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Prev Med. 2008 Jun;46(6):518-24. doi: 10.1016/j.ypmed.2008.02.017. Epub 2008 Mar 10.

Effectiveness of a lifestyle intervention and a structured exercise intervention in older adults.

Author information

  • 1Department of Human Kinesiology, Faculty of Kinesiology and Rehabilitation Sciences, K.U.Leuven, Tervuursevest 101, 3001 Leuven, Belgium. Joke.Opdenacker@faber.kuleuven.be

Abstract

OBJECTIVE:

To evaluate the effects of a lifestyle intervention and a structured exercise intervention on physical activity in older adults.

METHOD:

Participants were randomly assigned to a lifestyle intervention (n=60), including an individualized home-based program supported by phone calls, or to a structured intervention (n=60) consisting of three weekly supervised sessions. Results were compared with a control group (n=66). Physical activity was measured with self-report questionnaires, pedometers, and accelerometers before the start (pretest), at the end (11 months, posttest), and after 23 months (follow-up). The study took place in Belgium from March 2004 until April 2006.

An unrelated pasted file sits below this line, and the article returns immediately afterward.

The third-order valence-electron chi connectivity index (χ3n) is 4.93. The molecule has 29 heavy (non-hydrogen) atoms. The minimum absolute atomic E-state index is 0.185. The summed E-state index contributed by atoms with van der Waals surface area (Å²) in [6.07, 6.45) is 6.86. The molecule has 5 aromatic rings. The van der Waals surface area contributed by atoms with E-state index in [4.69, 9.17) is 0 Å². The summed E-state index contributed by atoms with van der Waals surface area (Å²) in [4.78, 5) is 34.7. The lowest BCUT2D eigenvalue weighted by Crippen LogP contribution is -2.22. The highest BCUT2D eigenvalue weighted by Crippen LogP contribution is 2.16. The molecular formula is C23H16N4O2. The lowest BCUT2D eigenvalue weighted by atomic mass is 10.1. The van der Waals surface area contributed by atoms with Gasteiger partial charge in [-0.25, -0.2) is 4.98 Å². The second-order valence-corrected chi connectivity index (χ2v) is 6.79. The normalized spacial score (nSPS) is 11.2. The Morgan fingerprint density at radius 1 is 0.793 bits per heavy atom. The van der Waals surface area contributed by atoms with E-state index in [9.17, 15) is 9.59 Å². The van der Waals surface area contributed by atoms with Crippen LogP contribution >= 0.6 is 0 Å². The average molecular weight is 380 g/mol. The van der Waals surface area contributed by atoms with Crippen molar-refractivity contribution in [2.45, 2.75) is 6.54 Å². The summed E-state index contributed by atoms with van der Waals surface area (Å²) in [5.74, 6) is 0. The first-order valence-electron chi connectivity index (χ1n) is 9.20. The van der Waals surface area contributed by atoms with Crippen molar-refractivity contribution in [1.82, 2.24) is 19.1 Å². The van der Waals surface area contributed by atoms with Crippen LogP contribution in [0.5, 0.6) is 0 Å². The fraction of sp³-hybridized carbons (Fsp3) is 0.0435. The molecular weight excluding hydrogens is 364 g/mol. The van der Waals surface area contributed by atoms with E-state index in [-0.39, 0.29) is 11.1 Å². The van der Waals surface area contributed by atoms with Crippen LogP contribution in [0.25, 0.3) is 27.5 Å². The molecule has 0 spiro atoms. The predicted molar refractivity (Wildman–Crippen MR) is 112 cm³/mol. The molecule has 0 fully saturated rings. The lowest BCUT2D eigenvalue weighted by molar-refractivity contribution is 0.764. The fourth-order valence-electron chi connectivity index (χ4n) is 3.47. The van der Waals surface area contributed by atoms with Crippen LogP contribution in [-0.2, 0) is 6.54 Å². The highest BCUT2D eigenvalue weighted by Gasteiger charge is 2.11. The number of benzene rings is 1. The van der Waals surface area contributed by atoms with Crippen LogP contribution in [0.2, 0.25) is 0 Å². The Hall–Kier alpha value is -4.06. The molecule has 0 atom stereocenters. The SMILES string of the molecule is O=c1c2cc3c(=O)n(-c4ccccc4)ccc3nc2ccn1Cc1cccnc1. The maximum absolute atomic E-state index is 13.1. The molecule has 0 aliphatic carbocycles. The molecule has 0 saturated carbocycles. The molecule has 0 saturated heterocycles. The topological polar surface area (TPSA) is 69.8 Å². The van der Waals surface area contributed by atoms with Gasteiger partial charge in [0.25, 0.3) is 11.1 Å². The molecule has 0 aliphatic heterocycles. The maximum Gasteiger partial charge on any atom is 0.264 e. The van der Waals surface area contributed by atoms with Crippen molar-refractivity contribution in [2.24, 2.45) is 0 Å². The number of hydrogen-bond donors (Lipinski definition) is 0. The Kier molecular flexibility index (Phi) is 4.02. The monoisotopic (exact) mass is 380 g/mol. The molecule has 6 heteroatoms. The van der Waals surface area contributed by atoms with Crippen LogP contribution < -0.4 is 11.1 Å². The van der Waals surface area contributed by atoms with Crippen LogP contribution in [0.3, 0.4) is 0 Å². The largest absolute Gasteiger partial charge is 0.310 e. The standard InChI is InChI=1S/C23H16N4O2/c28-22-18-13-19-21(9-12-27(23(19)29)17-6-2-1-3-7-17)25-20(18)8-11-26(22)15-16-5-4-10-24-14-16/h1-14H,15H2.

RESULTS:

At posttest, both intervention groups had significantly increased their total physical activity compared with the control group. At follow-up, the lifestyle group showed significantly larger increases in active transportation and total steps than the control and structured group respectively. There were no longer significant differences between the structured intervention and the control group.

CONCLUSIONS:

The structured and lifestyle interventions were equally effective at the end of the intervention. One year after the intervention the lifestyle group maintained a significant increase in physical activity, which highlights the potential of lifestyle programs in the battle against inactivity in older adults.

PMID:
18405960
[PubMed - indexed for MEDLINE]
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